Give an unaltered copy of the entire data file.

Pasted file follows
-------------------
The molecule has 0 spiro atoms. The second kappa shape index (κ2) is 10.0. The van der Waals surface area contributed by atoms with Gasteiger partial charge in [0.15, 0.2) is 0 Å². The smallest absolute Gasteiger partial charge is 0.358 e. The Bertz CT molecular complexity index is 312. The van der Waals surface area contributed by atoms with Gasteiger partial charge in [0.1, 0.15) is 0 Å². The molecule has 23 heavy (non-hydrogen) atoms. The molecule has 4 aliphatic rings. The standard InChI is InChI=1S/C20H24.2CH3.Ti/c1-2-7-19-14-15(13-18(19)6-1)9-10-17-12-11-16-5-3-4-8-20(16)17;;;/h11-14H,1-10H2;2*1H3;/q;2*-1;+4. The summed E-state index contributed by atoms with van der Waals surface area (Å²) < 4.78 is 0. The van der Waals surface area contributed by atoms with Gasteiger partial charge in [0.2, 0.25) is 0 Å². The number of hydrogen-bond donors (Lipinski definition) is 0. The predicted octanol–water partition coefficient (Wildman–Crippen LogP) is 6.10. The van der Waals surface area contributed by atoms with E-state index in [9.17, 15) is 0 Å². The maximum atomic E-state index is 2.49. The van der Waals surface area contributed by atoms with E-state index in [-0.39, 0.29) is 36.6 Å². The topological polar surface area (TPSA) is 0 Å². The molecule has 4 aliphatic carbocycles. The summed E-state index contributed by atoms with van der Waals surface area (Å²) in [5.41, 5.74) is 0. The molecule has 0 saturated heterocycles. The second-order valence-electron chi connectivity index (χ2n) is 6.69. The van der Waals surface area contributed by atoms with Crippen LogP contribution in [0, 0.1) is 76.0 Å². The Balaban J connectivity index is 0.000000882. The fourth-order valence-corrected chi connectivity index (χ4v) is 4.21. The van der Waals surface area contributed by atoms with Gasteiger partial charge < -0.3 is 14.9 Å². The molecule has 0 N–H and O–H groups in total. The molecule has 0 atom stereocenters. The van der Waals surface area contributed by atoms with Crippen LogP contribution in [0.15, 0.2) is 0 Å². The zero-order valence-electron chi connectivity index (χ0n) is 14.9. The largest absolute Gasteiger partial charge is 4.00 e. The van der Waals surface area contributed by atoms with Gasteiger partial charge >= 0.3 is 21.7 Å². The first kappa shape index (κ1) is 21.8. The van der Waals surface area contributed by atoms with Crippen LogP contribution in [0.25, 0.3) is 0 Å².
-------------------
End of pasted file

The molecule has 0 spiro atoms. The second kappa shape index (κ2) is 10.0. The van der Waals surface area contributed by atoms with Gasteiger partial charge in [0.15, 0.2) is 0 Å². The smallest absolute Gasteiger partial charge is 0.358 e. The Bertz CT molecular complexity index is 312. The van der Waals surface area contributed by atoms with Gasteiger partial charge in [0.1, 0.15) is 0 Å². The molecule has 23 heavy (non-hydrogen) atoms. The molecule has 4 aliphatic rings. The standard InChI is InChI=1S/C20H24.2CH3.Ti/c1-2-7-19-14-15(13-18(19)6-1)9-10-17-12-11-16-5-3-4-8-20(16)17;;;/h11-14H,1-10H2;2*1H3;/q;2*-1;+4. The summed E-state index contributed by atoms with van der Waals surface area (Å²) < 4.78 is 0. The van der Waals surface area contributed by atoms with Gasteiger partial charge in [0.2, 0.25) is 0 Å². The number of hydrogen-bond donors (Lipinski definition) is 0. The predicted octanol–water partition coefficient (Wildman–Crippen LogP) is 6.10. The van der Waals surface area contributed by atoms with E-state index in [9.17, 15) is 0 Å². The maximum atomic E-state index is 2.49. The van der Waals surface area contributed by atoms with E-state index in [-0.39, 0.29) is 36.6 Å². The topological polar surface area (TPSA) is 0 Å². The molecule has 4 aliphatic carbocycles. The summed E-state index contributed by atoms with van der Waals surface area (Å²) in [5.41, 5.74) is 0. The molecule has 0 saturated heterocycles. The second-order valence-electron chi connectivity index (χ2n) is 6.69. The van der Waals surface area contributed by atoms with Crippen LogP contribution in [0, 0.1) is 76.0 Å². The Balaban J connectivity index is 0.000000882. The fourth-order valence-corrected chi connectivity index (χ4v) is 4.21. The van der Waals surface area contributed by atoms with Gasteiger partial charge < -0.3 is 14.9 Å². The molecule has 0 N–H and O–H groups in total. The molecule has 0 atom stereocenters. The van der Waals surface area contributed by atoms with Crippen LogP contribution in [0.15, 0.2) is 0 Å². The zero-order valence-electron chi connectivity index (χ0n) is 14.9. The largest absolute Gasteiger partial charge is 4.00 e. The van der Waals surface area contributed by atoms with Gasteiger partial charge >= 0.3 is 21.7 Å². The first kappa shape index (κ1) is 21.8. The van der Waals surface area contributed by atoms with Crippen LogP contribution in [0.25, 0.3) is 0 Å².